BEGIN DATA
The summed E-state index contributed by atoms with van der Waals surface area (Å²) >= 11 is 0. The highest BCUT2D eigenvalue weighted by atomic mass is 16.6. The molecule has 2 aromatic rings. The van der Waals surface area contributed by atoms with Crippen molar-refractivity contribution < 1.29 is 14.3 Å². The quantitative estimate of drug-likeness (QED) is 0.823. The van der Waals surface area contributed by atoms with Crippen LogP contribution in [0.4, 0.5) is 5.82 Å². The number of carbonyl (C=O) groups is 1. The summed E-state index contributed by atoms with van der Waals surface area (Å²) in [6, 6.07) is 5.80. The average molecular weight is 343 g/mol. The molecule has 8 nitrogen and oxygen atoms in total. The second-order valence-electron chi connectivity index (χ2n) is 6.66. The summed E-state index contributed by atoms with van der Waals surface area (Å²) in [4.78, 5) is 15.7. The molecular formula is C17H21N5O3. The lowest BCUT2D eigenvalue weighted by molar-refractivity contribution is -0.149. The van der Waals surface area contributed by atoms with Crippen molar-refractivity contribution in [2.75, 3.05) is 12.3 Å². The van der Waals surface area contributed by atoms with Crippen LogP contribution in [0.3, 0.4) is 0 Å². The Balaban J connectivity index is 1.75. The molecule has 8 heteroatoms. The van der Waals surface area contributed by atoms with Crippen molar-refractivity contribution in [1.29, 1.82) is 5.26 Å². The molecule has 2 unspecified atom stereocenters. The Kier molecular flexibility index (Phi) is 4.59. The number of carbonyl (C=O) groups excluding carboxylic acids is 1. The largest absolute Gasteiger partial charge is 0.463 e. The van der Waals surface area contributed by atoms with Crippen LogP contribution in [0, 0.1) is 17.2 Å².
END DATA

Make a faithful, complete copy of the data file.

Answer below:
The summed E-state index contributed by atoms with van der Waals surface area (Å²) >= 11 is 0. The highest BCUT2D eigenvalue weighted by atomic mass is 16.6. The molecule has 2 aromatic rings. The van der Waals surface area contributed by atoms with Crippen molar-refractivity contribution < 1.29 is 14.3 Å². The quantitative estimate of drug-likeness (QED) is 0.823. The van der Waals surface area contributed by atoms with Crippen LogP contribution in [0.4, 0.5) is 5.82 Å². The number of carbonyl (C=O) groups is 1. The summed E-state index contributed by atoms with van der Waals surface area (Å²) in [6, 6.07) is 5.80. The average molecular weight is 343 g/mol. The molecule has 8 nitrogen and oxygen atoms in total. The second-order valence-electron chi connectivity index (χ2n) is 6.66. The summed E-state index contributed by atoms with van der Waals surface area (Å²) in [4.78, 5) is 15.7. The molecular formula is C17H21N5O3. The lowest BCUT2D eigenvalue weighted by molar-refractivity contribution is -0.149. The van der Waals surface area contributed by atoms with Crippen molar-refractivity contribution in [2.75, 3.05) is 12.3 Å². The van der Waals surface area contributed by atoms with Crippen LogP contribution in [0.3, 0.4) is 0 Å². The Balaban J connectivity index is 1.75. The molecule has 8 heteroatoms. The van der Waals surface area contributed by atoms with Crippen molar-refractivity contribution in [1.29, 1.82) is 5.26 Å². The molecule has 2 unspecified atom stereocenters. The Kier molecular flexibility index (Phi) is 4.59. The number of carbonyl (C=O) groups excluding carboxylic acids is 1. The largest absolute Gasteiger partial charge is 0.463 e. The van der Waals surface area contributed by atoms with Crippen LogP contribution in [0, 0.1) is 17.2 Å².